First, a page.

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'We achieved it because they believed it': Chenue Her's family celebrates latest college graduate

My parents, running on hope and determination, finally fulfilled their lifelong dream this month.

DES MOINES, Iowa — AAPI Heritage Month is special to me for many reasons. I love taking extra time this month to really highlight and share Asian history, food, entertainment, books, cultures, etc. with people around me. 

It’s also a time I can learn about different Asian cultures as well. This is something I like doing in my day-to-day life, but I appreciate the extra awareness this month brings to all things AAPI.

Sharing is one of my favorite parts of this month, which is why I wanted to share what makes this year special for my family and me.

This weekend my youngest sister, Chelsea, graduated from the University of Minnesota Twin Cities. Sure – to many it may not be a big deal. People graduate from college all the time. But, for my family, especially my parents, it was the moment we’ve waited for: all five children in my family finally have college degrees.

My parents are Hmong refugees from Laos. During the Vietnam War, to escape persecution and a genocide of Hmong people, each of their families fled on foot to refugee camps in Thailand. This meant having to swim across the Mekong River, knowing well making it to the side of safety wasn’t guaranteed. But, as my dad told me before, he chose a chance at living over guaranteed death.

Years later, they gained asylum in America.

It wasn’t easy once they were in the United States. There were many things they had to learn and challenges they faced: learning a new language, new culture and customs, finding work, making a living and dealing with racism.

My parents never had it easy. My dad never went to school and my mom finished high school, but didn’t go to college. They always told us just because they didn’t go to college, doesn’t mean we won’t. Even when others told them putting five kids through college on the salaries they were making was impossible, they said they’d find a way.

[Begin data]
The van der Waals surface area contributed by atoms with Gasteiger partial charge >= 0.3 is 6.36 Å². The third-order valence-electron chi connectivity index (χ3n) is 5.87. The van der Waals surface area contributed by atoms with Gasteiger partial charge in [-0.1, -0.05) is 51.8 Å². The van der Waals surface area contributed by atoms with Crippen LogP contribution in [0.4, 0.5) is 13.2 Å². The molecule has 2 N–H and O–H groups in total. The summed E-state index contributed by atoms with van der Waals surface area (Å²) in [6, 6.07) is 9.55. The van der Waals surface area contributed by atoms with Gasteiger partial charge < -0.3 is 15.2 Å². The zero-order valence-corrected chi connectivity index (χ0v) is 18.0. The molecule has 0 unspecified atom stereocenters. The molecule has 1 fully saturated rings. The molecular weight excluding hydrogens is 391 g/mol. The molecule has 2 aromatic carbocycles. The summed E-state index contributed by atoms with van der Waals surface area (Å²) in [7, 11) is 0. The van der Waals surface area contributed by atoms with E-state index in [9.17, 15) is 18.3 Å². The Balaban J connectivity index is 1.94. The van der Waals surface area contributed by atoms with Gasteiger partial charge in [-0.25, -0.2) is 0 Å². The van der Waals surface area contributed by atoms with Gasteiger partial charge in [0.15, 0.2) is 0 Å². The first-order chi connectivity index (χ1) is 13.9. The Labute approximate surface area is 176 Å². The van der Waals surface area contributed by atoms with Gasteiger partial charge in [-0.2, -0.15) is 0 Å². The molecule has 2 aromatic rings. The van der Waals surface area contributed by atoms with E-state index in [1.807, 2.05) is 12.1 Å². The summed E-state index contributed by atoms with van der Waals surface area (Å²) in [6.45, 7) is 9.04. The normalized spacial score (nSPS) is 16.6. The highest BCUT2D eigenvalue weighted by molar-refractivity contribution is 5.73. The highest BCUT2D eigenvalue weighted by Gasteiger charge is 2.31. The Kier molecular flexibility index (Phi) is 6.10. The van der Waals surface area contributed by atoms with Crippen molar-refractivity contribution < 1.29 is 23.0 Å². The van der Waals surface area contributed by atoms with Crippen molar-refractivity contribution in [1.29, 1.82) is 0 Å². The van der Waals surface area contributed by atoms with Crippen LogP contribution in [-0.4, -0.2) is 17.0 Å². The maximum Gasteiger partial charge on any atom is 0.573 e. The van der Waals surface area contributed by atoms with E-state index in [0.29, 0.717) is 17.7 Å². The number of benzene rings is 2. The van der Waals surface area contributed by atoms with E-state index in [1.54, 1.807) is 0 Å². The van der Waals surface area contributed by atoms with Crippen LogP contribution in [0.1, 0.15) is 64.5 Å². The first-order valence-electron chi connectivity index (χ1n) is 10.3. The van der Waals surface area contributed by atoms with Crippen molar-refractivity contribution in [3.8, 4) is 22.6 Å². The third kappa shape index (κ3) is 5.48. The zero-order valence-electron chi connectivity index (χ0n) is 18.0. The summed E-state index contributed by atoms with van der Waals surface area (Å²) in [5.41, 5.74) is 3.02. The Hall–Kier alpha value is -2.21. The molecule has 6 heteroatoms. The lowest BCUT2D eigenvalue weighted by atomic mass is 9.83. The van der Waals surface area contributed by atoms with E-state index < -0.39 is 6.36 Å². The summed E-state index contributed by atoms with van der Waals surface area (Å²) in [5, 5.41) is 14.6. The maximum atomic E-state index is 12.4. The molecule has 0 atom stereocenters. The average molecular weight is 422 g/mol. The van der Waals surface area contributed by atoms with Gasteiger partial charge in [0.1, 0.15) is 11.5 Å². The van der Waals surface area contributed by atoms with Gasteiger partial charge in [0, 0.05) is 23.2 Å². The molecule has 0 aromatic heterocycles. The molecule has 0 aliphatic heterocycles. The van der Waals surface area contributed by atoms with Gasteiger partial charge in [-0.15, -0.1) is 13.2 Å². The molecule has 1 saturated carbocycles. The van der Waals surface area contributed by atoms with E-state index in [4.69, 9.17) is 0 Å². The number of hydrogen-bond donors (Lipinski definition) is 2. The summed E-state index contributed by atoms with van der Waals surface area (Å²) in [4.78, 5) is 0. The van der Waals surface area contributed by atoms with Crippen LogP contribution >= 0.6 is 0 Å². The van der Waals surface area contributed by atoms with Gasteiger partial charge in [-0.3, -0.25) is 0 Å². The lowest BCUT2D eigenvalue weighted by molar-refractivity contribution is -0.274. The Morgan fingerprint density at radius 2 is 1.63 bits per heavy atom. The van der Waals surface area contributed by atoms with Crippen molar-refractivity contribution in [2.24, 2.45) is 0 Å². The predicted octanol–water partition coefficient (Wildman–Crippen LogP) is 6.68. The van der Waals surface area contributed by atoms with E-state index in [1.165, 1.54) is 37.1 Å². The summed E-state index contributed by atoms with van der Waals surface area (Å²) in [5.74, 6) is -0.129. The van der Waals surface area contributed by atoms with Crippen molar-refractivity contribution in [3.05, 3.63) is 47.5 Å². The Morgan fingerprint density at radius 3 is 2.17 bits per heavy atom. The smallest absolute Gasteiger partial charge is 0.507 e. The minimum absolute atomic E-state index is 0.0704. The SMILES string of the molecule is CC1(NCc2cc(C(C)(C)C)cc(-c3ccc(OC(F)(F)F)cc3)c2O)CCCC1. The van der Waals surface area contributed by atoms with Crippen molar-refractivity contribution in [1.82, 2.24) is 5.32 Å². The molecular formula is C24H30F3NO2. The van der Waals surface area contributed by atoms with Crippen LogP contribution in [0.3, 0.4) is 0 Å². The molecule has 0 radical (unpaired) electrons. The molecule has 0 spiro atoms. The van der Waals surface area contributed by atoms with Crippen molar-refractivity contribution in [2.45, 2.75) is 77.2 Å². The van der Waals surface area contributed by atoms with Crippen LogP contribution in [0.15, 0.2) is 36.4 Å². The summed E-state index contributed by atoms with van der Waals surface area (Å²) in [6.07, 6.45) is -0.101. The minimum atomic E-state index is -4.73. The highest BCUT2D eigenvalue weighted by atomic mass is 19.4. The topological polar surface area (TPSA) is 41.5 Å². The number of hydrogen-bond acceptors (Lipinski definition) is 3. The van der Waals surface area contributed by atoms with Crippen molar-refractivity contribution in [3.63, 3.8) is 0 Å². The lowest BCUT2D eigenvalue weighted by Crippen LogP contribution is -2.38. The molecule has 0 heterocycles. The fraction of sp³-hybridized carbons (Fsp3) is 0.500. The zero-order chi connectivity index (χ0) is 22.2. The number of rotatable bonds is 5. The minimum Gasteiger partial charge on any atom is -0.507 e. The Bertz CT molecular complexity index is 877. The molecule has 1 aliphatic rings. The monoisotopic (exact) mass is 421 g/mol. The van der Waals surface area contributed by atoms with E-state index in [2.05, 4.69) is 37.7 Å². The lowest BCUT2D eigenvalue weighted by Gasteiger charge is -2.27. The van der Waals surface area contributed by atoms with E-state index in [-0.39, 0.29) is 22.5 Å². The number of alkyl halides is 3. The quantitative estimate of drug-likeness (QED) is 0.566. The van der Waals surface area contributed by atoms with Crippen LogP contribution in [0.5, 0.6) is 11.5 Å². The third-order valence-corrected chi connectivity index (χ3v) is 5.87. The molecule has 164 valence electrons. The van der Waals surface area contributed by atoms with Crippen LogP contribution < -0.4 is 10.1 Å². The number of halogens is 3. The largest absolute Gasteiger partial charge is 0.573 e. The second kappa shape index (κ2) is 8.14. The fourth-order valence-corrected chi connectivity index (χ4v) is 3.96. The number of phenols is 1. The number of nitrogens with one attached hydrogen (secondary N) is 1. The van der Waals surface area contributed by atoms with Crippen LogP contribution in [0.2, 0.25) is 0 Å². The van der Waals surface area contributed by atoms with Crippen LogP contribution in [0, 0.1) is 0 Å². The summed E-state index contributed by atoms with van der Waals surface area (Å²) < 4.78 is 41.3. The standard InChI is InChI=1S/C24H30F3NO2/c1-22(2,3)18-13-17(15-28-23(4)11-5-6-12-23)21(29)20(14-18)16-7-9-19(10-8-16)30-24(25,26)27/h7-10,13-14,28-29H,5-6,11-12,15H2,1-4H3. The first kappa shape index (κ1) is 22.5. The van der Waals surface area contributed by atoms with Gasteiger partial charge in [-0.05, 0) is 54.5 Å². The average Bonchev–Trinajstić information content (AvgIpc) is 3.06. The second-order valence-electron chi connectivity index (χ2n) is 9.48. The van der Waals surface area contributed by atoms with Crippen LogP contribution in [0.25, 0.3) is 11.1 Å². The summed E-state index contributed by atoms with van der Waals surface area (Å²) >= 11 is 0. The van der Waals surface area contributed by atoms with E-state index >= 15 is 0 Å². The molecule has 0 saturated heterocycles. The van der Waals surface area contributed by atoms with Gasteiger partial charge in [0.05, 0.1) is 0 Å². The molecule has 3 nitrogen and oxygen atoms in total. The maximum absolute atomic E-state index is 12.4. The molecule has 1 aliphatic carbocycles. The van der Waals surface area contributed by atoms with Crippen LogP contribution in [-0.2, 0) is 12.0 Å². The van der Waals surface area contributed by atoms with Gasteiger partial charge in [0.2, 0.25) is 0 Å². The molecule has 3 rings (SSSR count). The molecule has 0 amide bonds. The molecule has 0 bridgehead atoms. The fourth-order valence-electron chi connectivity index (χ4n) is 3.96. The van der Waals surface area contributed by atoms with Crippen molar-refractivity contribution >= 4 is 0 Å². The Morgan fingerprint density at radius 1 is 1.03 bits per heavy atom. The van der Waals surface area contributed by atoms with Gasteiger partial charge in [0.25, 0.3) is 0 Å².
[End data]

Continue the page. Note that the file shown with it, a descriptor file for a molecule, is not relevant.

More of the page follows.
It was their life mission to make sure we had what they didn’t have: a college education.

Credit: Chenue Her

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They both worked long hours, sometimes seven days a week, to pay for our books and tuition, supplement spending money we needed on top of our part-time jobs, to send us on study abroad trips and other educational opportunities.

They never stopped re-enforcing their commitment to us.

When my older sister (the first in our family to go to college) was getting ready to go to college, my parents chased down everybody and anybody to ask for help with college and FAFSA applications. Then, when it came to me, she turned around and helped. That was how we passed it down. My parents built the base for their five kids equipped with a self-sustaining cycle of help for our family.

This past weekend my parents, with their beautiful broken English, blue-collar jobs and endless will to give us what they didn’t have, finally achieved their dream: putting all of their kids through college.

Years ago, my mom said she wished she was smart enough to get a degree when she was younger because she would’ve been a nurse.     

Well, now she has six degrees at her house, including my brother’s master’s degree. We achieved it because they believed it.

Happy AAPI Heritage Month to my parents, two refugees who carved a legacy for their family using hope and a lot of determination.

I’ve never been prouder of anyone.

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